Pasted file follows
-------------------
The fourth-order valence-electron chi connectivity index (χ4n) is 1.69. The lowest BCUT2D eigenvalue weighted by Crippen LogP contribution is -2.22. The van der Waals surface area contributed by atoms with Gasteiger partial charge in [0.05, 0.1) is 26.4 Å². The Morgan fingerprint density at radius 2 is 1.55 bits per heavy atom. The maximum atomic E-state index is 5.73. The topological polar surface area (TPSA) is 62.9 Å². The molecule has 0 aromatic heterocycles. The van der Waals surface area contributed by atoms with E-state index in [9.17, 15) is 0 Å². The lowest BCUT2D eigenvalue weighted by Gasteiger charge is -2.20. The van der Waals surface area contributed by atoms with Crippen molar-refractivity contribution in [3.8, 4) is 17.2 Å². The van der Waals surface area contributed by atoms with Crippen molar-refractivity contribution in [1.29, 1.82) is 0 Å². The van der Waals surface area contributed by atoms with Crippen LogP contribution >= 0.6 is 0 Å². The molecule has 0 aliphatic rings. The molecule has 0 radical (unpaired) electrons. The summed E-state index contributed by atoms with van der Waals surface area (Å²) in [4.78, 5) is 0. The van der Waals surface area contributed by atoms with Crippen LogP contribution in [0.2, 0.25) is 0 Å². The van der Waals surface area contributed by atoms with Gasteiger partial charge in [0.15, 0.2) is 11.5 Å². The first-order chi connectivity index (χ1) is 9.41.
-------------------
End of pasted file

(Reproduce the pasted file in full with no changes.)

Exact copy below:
The fourth-order valence-electron chi connectivity index (χ4n) is 1.69. The lowest BCUT2D eigenvalue weighted by Crippen LogP contribution is -2.22. The van der Waals surface area contributed by atoms with Gasteiger partial charge in [0.05, 0.1) is 26.4 Å². The Morgan fingerprint density at radius 2 is 1.55 bits per heavy atom. The maximum atomic E-state index is 5.73. The topological polar surface area (TPSA) is 62.9 Å². The molecule has 0 aromatic heterocycles. The van der Waals surface area contributed by atoms with E-state index in [9.17, 15) is 0 Å². The lowest BCUT2D eigenvalue weighted by Gasteiger charge is -2.20. The van der Waals surface area contributed by atoms with Crippen molar-refractivity contribution in [3.8, 4) is 17.2 Å². The van der Waals surface area contributed by atoms with Crippen molar-refractivity contribution in [1.29, 1.82) is 0 Å². The van der Waals surface area contributed by atoms with Crippen LogP contribution >= 0.6 is 0 Å². The molecule has 0 aliphatic rings. The molecule has 0 radical (unpaired) electrons. The summed E-state index contributed by atoms with van der Waals surface area (Å²) in [4.78, 5) is 0. The van der Waals surface area contributed by atoms with Crippen LogP contribution in [0.2, 0.25) is 0 Å². The van der Waals surface area contributed by atoms with Gasteiger partial charge in [0.15, 0.2) is 11.5 Å². The first-order chi connectivity index (χ1) is 9.41.